Meanwhile, John Harvard flips on some Coldplay (#1 Harvard, #5 Yale) and sets about his favorite activity: Music. His room is decorated with posters of his favorite bands: Pink Floyd, The Red Hot Chili Peppers, and The Killers (none of whom make Eli’s top 10; he’s too busy listening to Beethoven), and favorite movies: “Little Miss Sunshine” (#1, Yale’s #5) and “Fight Club” (#2). Admittedly, he and Eli have similar taste in movies—six of the ten titles are the same. But unlike Eli, he enjoyed “Love Actually” and “The Shawshank Redemption,” and felt that “Crash” was edifying, but also thought-provoking. That’s how John likes his movies.
He is not a pretentious asshole either—as some of his favorite books attest: “1984,” “The Great Gatsby,” “Pride and Prejudice,” “To Kill a Mockingbird,” and “The Catcher in the Rye.” John just loved that AP English reading. Every single one of those books changed his life, as he wrote in his college essay. Some of them changed it multiple times. In his spare time, he reads modern classics with long, paradoxical titles like “The Unbearable Lightness of Being.” Also the Bible, although not quite as often as Eli does. He enjoys dancing, photography, and art. He is 17 percent liberal, three percent conservative, and 15 percent in a relationship. Another 15 percent of him is single. As they say, it’s complicated (one percent).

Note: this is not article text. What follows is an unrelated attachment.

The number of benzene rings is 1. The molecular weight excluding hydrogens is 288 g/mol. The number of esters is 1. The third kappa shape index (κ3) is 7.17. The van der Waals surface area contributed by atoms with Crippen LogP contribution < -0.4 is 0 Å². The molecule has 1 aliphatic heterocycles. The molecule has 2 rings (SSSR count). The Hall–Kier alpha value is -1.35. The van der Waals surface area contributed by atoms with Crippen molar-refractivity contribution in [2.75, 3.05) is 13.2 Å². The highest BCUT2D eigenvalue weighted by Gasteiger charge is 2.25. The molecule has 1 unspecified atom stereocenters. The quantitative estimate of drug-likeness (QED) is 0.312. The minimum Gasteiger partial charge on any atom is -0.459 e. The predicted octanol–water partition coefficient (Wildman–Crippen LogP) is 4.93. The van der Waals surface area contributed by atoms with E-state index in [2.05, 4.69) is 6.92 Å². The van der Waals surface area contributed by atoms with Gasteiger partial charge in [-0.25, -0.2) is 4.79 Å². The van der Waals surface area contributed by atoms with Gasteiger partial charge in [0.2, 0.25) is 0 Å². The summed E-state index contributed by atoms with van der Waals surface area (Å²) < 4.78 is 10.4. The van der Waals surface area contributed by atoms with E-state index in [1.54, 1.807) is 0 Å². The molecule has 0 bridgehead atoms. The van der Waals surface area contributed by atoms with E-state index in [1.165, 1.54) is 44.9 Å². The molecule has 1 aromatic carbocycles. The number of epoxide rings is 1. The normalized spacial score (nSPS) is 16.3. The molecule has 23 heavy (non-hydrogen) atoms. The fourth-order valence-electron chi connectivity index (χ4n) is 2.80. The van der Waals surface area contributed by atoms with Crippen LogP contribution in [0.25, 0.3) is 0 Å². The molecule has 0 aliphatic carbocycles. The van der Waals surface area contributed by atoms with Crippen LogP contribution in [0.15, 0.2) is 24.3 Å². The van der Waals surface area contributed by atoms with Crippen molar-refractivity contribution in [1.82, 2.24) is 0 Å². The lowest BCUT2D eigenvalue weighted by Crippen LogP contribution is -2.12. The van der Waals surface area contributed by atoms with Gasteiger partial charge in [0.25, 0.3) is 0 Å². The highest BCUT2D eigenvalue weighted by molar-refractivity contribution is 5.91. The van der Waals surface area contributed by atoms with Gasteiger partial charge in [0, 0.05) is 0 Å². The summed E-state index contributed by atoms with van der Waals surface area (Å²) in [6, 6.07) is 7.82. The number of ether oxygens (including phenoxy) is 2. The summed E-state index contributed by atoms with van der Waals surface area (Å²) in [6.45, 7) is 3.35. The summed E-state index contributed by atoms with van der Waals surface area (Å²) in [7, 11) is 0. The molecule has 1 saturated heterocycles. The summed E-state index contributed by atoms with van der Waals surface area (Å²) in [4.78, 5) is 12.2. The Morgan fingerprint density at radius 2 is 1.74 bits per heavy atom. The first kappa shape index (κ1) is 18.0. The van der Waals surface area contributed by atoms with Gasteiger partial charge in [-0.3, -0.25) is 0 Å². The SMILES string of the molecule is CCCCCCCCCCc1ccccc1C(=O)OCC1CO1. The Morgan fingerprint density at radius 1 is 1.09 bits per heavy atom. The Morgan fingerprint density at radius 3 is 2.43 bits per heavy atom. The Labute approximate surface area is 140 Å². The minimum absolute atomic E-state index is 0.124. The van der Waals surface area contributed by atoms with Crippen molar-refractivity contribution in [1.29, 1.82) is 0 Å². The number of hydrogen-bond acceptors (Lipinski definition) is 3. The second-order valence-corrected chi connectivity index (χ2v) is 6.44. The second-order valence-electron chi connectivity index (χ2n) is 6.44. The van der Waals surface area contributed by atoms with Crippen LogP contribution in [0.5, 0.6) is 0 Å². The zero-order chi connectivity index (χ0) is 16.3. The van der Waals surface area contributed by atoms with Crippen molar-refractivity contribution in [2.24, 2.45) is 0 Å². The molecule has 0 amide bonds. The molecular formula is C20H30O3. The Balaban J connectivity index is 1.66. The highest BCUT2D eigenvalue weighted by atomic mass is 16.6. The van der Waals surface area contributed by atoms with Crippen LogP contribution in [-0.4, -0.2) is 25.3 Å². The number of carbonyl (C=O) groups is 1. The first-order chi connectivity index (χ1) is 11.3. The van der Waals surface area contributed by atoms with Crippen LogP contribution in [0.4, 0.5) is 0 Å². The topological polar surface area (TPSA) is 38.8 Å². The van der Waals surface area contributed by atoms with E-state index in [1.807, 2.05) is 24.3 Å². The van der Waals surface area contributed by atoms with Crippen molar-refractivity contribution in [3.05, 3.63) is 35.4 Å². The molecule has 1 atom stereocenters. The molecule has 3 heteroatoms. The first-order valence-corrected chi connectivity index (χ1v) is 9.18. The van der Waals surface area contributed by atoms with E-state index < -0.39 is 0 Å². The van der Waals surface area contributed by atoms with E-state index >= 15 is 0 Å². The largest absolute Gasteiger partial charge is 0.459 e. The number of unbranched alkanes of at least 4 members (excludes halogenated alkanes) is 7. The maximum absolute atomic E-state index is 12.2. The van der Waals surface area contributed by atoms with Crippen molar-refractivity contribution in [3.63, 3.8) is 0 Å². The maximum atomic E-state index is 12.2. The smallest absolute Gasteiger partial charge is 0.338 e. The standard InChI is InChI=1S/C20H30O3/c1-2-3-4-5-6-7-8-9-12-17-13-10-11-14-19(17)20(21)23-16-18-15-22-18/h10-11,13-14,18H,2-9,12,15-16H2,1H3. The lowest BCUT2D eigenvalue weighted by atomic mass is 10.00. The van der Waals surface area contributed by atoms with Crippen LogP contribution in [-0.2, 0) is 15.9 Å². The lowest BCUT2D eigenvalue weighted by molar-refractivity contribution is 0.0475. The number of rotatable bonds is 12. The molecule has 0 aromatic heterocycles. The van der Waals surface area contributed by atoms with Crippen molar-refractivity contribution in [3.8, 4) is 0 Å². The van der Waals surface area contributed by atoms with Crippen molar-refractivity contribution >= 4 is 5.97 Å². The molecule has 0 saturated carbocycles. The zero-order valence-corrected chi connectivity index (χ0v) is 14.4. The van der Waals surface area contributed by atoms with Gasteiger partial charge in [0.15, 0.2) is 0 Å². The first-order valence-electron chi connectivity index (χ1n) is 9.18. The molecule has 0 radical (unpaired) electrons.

Yet all these comparisons hint at a more fundamental divergence. Yale students want you to know that they enjoy Beethoven. Harvard students want you to know that they enjoy Snow Patrol. Yale students sure love their long important novels by Dostoevsky, Nabokov, or Tolkien. Harvard students sure love their interesting modern novels by people with names like Milan Kundera and Jhumpa Lahiri. Yalies enjoy history and philosophy and put Tolkien books and movies on their profiles. Harvardians enjoy Dancing, Art, and Oscar-winning movies about race. Yale students want to impress you with what they’re doing. Harvard students want to impress you with how cool they look while doing it.
Someone wise once said, “Going to Harvard means you will have to spend the rest of your life proving to people that you’re an idiot.” Yale students don’t have that advantage. That’s why they need to tell us they’ve been reading “Crime and Punishment” and watching “Amelie” again. Everyone has heard of Harvard, and this makes a wider range of people want to come. It also means that your average Harvard student is more—dare I say?—normal than your average Yalie. Harvard’s sheer world fame draws excellent students from all countries and backgrounds while Yale, less-known, still feeds off more exclusive, east-coast-preppy sources. 46 percent of Yale’s freshman class came from private and parochial schools. Only 36 percent of Harvard’s did.
Some people say that by putting an end to early action, Harvard will open floodgates to people who are applying on a whim “because it’s Harvard.” But when these people get in—as they frequently do—it is because they deserve to do so. Everyone praises Harvard “for the students.” But what makes Harvard’s students so great is that they are in many ways a cross-section of the larger world. They are normal people who happen to be excellent, and this sets them apart. People who go to Yale go because they want to attend Yale. People who go to Harvard go because they can.
Alexandra A. Petri ’10 lives in Eliot House. Her column appears on alternate Tuesdays.